Radical academics: When good ideas go bad?

Today, I want to try and think about why it is that radical anti-capitalist ideas are tolerated in universities so much more than anywhere else. In contrast to a lot of my posts, this doesn’t have much to do with current events, it’s more a general attempt to work out an idea.
Anyway, in general this society isn’t incredibly tolerant of dissent. It’s not the most repressive regime that’s ever existed, but it’s also a long way from real freedom of speech. If you want to protest peacefully at the wrong time – say, during a royal wedding – you’re likely to face heavy repression, and while critical ideas are given some limited space in a few papers (Independent, Guardian, Mirror), most of the press forms a solidly right-wing consensus. There is an obvious reply to this, which is that this is just the law of supply and demand playing itself out, and if lefty papers were more appealing then they’d outsell the Sun, but if you think about for a second this idea is obviously bullshit: millions of people don’t read the Evening Standard (notorious for its ridiculous scare stories about anarchists) and the Metro (owned by the same people as the Daily Mail) every day because they think those are the best papers around, or because they’ve sought them out, it’s because millions of those papers are distributed free to commuters every day. There’s no anti-establishment paper with anything like the resources to be able to compete with that, and so our formal freedom of speech is drowned out by the fact that the owners of right-wing papers can shout thousands of times louder than we can.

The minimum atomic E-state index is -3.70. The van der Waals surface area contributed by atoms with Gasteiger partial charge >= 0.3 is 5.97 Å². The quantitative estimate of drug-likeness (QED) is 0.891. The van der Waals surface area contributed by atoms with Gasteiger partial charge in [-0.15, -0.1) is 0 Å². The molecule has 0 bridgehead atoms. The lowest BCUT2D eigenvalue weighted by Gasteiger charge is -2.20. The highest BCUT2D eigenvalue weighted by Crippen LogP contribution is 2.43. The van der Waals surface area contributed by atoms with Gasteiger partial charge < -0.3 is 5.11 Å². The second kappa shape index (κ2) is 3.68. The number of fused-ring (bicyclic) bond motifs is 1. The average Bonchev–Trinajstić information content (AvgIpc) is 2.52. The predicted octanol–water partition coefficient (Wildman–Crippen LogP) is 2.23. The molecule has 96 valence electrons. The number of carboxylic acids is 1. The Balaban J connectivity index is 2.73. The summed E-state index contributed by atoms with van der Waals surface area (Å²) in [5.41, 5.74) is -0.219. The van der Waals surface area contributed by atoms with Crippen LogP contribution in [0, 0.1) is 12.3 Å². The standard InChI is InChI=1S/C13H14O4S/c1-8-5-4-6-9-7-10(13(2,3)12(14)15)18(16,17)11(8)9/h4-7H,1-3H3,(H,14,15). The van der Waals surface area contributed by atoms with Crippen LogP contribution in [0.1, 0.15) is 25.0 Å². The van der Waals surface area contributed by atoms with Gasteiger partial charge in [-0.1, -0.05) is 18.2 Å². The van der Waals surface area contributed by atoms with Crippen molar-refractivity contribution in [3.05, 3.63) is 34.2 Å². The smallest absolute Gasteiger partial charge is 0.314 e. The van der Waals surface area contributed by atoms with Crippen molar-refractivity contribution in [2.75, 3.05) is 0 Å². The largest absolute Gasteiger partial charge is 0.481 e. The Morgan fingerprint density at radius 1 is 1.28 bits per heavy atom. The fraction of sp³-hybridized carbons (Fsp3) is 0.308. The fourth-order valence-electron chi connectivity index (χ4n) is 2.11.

Anyway, compared to the near-total blackout of radical ideas in most of the media, it’s notable how easy a time they have in the academic world. Universities offer courses like Peace Studies, Critical Theory After Marx, Activism and Social Change, and so on, and there are radical professors ranging from Alex Callinicos and Slavoj Zizek to Antonio Negri and David Graeber. With the decline of interest in Marxism after the fall of the Soviet Union, a Foucault-flavoured post-modernism with a vague opposition to “power” is the most fashionable brand of radical thought, but the existence of the Anarchist Studies Network proves that there’s enough room for anarchist ideas within the ivory towers. The image of the student radical is a cliche, but it’s one with some truth to it – hardly surprising, when universities allow socialist and anarchist groups to operate openly in a way that no workplace would. So why is it that the bosses who run universities are generally so unbothered by people promoting ideas that say we should get rid of bosses?